New Delhi’s foreign policy engine rooms under the constant hawk's eye of the PMO – knows it pretty well.

Sunday, December 19, 2010

Has Congress also forgotten the ghost of Bofors?

The web dictionary of the word ‘despicable’ covers a wide range of equally strong words: appalling, dreadful, wicked, disgraceful, vile, shameful …..the list would go on. Actually, in her address to the plenary session of the Congress on December 19, Ms Sonia Gandhi chose to describe the opposition attack on the Prime Minister Dr Manmohan Singh for alleged corruption charges virtually mushrooming under the UPA carpet (read regime) by that select word, ‘despicable’.
In effect it means, the Congress president wants to use all the above adjectives for the opposition parties especially her principal rivals, the BJP.
Seeking to take the battle on corruption to the enemy camp, the Congress president dubbed the BJP's personal attack on Dr Singh as 'downright despicable'.
“He is the embodiment of sobriety, dignity and integrity,” Ms Gandhi said about her hand-picked prime minister, who unlike UPA I is now allegedly doing some muscle-flexing often against the powerful 10 Janpath. She also chose the occasion to compliment the Prime Minister for his “silence” on various charges from the opposition – prime among them being the official explanation why the government was against the Joint Parliamentary Committee (JPC). This answer ought to be answered particularly because the repeated Congress explanation is that the party has nothing to fear on all the charges of corruption!
Even in her address to the plenary session, Ms Gandhi spoke at everything else on corruption and alleged RSS-terror link, but there was no explanation why her party is not in favour of JPC. A demand – apparently even agreed to by key UPA allies like Sharad Pawar-led NCP and Mamata Banerjee-led Trinamool Congress.
“On your behalf, I want to compliment him (PM) for his wise leadership, for remaining calm amidst the storm,” Ms Gandhi waxed eloquently from her written speech.
The speech was otherwise well drafted reportedly with intervention of old war horse and expert draftsman Pranab Mukherjee, Sonia’s political secretary Ahmed Patel and Dr Singh’s point man, Kapil Sibal.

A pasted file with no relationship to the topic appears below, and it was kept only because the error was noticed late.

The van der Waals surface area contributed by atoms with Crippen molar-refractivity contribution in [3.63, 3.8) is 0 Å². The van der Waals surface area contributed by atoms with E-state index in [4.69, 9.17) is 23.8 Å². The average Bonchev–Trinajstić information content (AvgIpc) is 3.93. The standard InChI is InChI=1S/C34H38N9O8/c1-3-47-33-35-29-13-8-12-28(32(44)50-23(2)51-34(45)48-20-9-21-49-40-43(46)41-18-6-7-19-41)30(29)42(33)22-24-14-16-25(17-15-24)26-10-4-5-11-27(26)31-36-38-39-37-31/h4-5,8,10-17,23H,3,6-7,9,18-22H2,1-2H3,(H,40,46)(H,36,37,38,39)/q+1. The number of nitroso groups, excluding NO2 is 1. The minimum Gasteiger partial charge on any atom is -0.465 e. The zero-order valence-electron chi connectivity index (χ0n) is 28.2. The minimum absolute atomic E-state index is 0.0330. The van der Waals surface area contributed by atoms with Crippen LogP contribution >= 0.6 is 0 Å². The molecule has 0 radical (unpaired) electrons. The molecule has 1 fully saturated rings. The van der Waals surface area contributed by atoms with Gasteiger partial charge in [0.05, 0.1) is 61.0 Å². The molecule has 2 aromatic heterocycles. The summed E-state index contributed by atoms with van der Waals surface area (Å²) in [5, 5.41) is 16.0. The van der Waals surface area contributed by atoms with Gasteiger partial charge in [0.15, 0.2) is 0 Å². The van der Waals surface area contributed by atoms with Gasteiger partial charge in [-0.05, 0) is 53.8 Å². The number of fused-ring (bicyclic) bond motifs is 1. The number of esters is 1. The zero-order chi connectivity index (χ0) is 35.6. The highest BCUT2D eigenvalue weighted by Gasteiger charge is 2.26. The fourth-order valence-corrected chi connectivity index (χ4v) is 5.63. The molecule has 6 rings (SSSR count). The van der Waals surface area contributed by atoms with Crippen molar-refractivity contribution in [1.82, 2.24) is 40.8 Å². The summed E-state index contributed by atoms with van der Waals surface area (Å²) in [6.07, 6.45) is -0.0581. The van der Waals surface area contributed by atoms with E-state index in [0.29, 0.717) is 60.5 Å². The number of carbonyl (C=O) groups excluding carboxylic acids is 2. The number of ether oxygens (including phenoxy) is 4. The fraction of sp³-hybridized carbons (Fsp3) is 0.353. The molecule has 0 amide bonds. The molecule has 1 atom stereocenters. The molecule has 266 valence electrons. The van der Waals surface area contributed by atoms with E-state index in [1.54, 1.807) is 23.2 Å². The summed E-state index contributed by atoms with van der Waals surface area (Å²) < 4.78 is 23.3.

Meeting against the backdrop of a stalemated parliament and threat of a similar show looming large even for crucial budget session from February over corruption scandals and Congress denial of JPC, Sonia Gandhi outlined a five-point agenda to deal with corruption, including fast-tracking cases of graft against public servants and politicians “like us’.

Terming corruption as a "disease spreading throughout the society", she outlined multi-prong steps to tackle corruption and among other things called for full transparency in public procurement and contracts and that whistleblowers should be protected. Counseling her party men to abjure “vulgar display of wealth”, she advised simplicity and austerity for celebrating occasions like marriages and birthdays.
Making her presidential speech on the backdrop of Rahul Gandhi’s wikileaks controversy, she lashed out at the BJP and singled out RSS for alleged terror links.
"Congress makes no distinction between organizations of the majority and minority communities who indulge in communalism and related acts of terrorism. They are all dangerous and must be all defeated,” she practically endorsed her son’s remarks even as another party general secretary Digvijay Singh harped on his agenda and said the biggest challenge to the country is RSS and BJP. “The way Hitler's Nazi party had targeted Jews, RSS is targeting Muslims. Even in the army, they have sent their people. In Malegaon blasts, two army officers were caught. The terror in the entire country has roots in Advani's Rath Yatra,” he said.

The Congress efforts in these party sessions seem clear: deflect the nation and media from the raging debate on corruption and the Congress complexity and talk more about secularism – a card that goes well with Congress’ vote bank, “Muslim minorities”.
But, the nation’s heart would continue to beat looking for more genuine answers.